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    Zhukov and Vasilevski were definitely not as adroit as Deng. Let's look at results. As the receiver of the first and second Order of Victory, and each getting two of them, their standing in the party and military was definitely higher than that of Deng's in the CPC, who was purged three times after the revolution. Yet both of them were never even close to gaining supreme power over the USSR and both were later purged and went into obscurity. They probably were more politically adroit than most, but it'd be rather hard to argue they were more than Deng. – setobot5000 Oct 8 '15 at 21:49
  • Also, Market Reform was Deng's most difficult accomplishment. The entire country a few years before had treated it as treason and tortured/killed entire families for being vaguely related to it. Deng arguably did what Khruschev couldn't - he completely invalidated his founder's legacy and instilled his own. You can't really say that about any of the USSR's supreme leaders. – setobot5000 Oct 8 '15 at 21:52
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    perhaps not, but Deng's purgings was more or less public information, especially given that some of the posters of the CR era specifically named him as a rightist traitor element. He still ended up paramount leader. So it's actually Deng that was the exception, not the USSR. – setobot5000 Oct 8 '15 at 23:08
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This question is factually silly. Deng Xiaoping was in the same generation as Mao Zedong. Deng Xiaoping was present in Guangxi and Jiangxi, and he was present for the long march, the anti-Japanese war, and the fight against the GMD. He was born in 1904, and was just 9 years younger than Mao Zedong.

Officially, he was only in office between 1981 and 1987, but it is well known that he retained plenty of power after his "retirement." During that time, he groomed new leadership in younger ranks, thus developing a system for transfer of power to new leaders. It is notable that China at this time was not at risk of foreign invasion or subversion; China was not engaged in the "Cold War." (wisely, in my opinion)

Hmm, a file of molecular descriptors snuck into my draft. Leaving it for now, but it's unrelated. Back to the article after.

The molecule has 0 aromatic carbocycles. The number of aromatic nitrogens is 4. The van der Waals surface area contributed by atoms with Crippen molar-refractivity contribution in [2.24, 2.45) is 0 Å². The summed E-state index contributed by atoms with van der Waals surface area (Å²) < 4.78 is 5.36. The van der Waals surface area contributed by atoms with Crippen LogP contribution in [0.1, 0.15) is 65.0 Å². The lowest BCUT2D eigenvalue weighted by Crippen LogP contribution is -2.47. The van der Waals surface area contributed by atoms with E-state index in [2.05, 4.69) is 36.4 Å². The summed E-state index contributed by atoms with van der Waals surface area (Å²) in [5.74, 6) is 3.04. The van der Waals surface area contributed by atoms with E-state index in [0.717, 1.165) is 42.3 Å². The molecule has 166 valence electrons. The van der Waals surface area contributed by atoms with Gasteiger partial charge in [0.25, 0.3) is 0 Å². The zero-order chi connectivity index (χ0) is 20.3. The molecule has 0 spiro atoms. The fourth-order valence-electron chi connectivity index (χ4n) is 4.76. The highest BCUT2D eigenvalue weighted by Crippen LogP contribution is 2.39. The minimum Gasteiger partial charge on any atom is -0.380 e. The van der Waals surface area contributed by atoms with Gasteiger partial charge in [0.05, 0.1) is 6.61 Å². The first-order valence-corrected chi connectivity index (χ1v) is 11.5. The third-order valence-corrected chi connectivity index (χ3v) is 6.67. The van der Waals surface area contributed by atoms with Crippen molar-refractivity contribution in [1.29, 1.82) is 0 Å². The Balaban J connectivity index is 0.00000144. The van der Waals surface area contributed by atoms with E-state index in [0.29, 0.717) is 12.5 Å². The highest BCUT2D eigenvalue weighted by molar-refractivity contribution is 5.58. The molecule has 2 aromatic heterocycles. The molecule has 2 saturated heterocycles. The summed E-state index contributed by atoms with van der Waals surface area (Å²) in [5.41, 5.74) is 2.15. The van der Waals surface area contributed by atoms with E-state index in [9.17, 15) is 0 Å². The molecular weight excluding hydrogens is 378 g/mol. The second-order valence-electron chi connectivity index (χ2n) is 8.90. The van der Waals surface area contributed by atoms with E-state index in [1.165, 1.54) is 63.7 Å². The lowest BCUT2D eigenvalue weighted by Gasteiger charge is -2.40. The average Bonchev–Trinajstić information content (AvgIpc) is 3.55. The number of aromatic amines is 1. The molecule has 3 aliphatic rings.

The USSR, at the height of the cold war after Stalin's death, had no such luxury. The timing is similar: Stalin died 32 years after the founding of the Soviet Union, and Deng took power 32 years after the PRC was founded. However, the PRC didn't have to endure WWII or any other major foreign engagement.

It seems that the Soviet Union was to busy with the Cold War to develop smooth succession plans the way the PRC did.

  • Deng Xiaoping was about 10 years younger than Mao (born late 1893). On the American scene, Deng would have been an (older) member of the World War II generation, and Mao a younger member of the World War I generation. Half a generation apart in time, but across "boundary" lines. – Tom Au Sep 4 '17 at 23:16
  • @TomAu Does China have the same generation lines as us? – axsvl77 Sep 4 '17 at 23:46
  • Probably not. That's why I hedged my remarks with "on the American scene." – Tom Au Sep 4 '17 at 23:54
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THE stereotypes of political life almost always cast young leaders as harbingers of change and old leaders as promoters of continuity. Yet when one looks at the Soviet Union and China, the casting director must have broken the traditional mold. Russia under the 56-year-old Mikhail Gorbachev is changing slowly and hesitantly. China under the 82-year-old Deng Xiaoping is changing rapidly and courageously.

While researching this topic, I found an excellent article on this very subject: Russia and China: the young vs. old leaders. Two communist systems - but how different. It contrasts the rapid pace of reform in China compared to that of USSR, in 1987. If you want to read an answer from a real expert from the time, as opposed to amateurs on the internet, just go there.

There were indeed many factors making modernisation slow in USSR, but fast in China post-Mao. While it's true that younger generations are generally more reform-minded than the old, in this case it would be a minor factor - indeed, as the article notes, the 56-year-young Gorbachev is slower to reform than the elderly 82-year-old Deng. There were many reform-minded people in the older generations, even in USSR.